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Yeah. So here's the rest of this.

Got her to the emergency department and the doc was nonplussed. He couldn't figure out what was going on. She went for a stat head CT, came back clean, the labs weren't back by the time I left.

Anyway. I came back a few hours later with chest pain and asked the doc what was going on. He said, "would you believe seizures?" I said, no… But OK. He said she was actively seizing, they gave her Ativan and Keppra. And she was able to start talking and answer questions.

Wha dafaq?

Strange. Very strange.

Turns out she also has a history of symptomatic bradycardia, which, in the past, had caused her to lose consciousness due to poor perfusion.

Also a history of substance-abuse, alcohol abuse and a bazillion other comorbidities that didn't play into this. She was admitted to the ICU last night. I'm not sure of the final outcome
 

BobBarker

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This med right here coupled with prolonged QT duration, and her presentation may also indicate an overdose, either intentional or not; ask about that as well. I'm sticking with going to the closest, and hanging around to transfer out if it's a stat (emergent) transfer.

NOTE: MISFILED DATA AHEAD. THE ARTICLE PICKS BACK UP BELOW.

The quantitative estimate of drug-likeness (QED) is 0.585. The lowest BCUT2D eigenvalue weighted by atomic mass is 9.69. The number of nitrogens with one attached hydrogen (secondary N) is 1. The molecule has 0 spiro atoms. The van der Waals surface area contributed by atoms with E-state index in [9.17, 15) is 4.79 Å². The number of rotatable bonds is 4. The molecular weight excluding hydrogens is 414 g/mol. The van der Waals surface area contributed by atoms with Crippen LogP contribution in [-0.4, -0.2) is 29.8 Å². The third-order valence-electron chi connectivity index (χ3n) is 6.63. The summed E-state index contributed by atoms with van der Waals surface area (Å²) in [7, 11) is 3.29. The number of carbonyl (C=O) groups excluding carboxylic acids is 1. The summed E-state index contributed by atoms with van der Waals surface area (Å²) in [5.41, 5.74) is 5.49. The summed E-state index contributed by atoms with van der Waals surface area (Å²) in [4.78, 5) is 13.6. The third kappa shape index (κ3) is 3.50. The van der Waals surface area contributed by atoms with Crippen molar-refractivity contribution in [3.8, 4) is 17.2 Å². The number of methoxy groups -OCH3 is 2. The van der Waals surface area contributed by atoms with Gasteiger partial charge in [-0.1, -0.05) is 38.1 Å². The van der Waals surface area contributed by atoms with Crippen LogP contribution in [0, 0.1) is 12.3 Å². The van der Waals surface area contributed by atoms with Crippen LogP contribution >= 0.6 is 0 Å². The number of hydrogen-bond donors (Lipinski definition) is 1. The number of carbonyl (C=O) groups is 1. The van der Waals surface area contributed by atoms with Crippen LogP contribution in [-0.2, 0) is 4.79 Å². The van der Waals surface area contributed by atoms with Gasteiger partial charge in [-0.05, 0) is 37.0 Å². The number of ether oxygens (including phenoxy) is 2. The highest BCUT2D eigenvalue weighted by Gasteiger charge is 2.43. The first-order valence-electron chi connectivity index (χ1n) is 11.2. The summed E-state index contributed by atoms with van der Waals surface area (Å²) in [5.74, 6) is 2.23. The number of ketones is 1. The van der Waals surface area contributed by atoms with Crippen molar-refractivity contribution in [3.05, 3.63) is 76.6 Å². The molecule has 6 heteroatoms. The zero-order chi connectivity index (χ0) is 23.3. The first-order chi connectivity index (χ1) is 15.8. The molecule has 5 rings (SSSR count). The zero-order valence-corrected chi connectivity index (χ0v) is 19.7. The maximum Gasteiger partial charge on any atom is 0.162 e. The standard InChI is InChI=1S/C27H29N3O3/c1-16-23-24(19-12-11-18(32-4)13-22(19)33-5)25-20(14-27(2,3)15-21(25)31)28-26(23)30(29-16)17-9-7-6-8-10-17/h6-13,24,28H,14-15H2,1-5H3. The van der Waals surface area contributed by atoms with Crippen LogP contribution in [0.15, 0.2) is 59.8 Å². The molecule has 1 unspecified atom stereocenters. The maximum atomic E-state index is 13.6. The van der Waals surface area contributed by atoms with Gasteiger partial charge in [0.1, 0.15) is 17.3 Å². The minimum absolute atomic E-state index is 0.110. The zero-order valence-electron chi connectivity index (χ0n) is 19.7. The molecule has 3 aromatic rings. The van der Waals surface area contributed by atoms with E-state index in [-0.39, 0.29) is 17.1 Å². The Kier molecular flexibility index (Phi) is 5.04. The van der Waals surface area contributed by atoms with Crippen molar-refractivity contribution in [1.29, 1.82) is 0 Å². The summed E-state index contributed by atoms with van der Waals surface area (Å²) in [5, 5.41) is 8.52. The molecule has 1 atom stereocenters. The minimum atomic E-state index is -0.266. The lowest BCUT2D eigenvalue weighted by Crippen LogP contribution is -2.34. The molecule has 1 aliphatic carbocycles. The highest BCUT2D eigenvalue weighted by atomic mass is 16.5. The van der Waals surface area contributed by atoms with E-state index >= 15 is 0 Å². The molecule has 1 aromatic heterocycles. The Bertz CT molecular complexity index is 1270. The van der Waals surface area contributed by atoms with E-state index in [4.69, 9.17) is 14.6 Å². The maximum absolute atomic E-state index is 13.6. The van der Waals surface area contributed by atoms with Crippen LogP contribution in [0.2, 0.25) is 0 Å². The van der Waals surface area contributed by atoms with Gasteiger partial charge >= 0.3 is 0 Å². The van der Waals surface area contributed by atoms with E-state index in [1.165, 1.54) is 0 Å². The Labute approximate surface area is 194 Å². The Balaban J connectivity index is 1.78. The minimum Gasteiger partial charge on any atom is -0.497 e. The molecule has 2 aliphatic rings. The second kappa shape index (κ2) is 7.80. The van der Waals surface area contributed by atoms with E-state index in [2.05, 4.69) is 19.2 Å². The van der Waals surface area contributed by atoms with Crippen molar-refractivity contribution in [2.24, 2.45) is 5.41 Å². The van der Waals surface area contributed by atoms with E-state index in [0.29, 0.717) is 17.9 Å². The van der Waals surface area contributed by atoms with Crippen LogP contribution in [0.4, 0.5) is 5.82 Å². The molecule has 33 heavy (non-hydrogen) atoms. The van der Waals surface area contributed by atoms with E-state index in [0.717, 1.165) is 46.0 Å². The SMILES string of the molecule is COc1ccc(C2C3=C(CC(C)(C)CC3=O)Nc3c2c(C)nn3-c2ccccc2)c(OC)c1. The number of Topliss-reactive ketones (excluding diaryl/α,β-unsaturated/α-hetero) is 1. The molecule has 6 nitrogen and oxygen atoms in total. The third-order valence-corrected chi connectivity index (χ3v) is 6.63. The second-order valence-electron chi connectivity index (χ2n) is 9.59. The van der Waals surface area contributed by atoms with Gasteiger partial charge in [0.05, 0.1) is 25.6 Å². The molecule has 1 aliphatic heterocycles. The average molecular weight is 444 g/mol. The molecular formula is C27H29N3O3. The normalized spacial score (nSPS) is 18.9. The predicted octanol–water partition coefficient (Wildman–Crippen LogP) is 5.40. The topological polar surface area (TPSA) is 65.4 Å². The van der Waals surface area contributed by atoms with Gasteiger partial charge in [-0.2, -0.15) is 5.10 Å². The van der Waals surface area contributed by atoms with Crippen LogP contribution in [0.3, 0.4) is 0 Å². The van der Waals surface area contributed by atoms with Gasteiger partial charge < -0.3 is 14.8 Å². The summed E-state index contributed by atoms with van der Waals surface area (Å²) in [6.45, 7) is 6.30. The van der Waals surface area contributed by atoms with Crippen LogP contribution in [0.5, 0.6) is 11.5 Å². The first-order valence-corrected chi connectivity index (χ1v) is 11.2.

I agree with going to the closest, if they have CT capability. Around here, even though though a hospital is considered a "Stroke Center", most of those don't have the capability for bleeds, which is what I initially thought. Seeing as her diagnosis was seizures, if we did end up transporting to the closest level III, they should have been able to handle her anyways.
 

VentMonkey

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I agree with going to the closest, if they have CT capability. Around here, even though though a hospital is considered a "Stroke Center", most of those don't have the capability for bleeds, which is what I initially thought. Seeing as her diagnosis was seizures, if we did end up transporting to the closest level III, they should have been able to handle her anyways.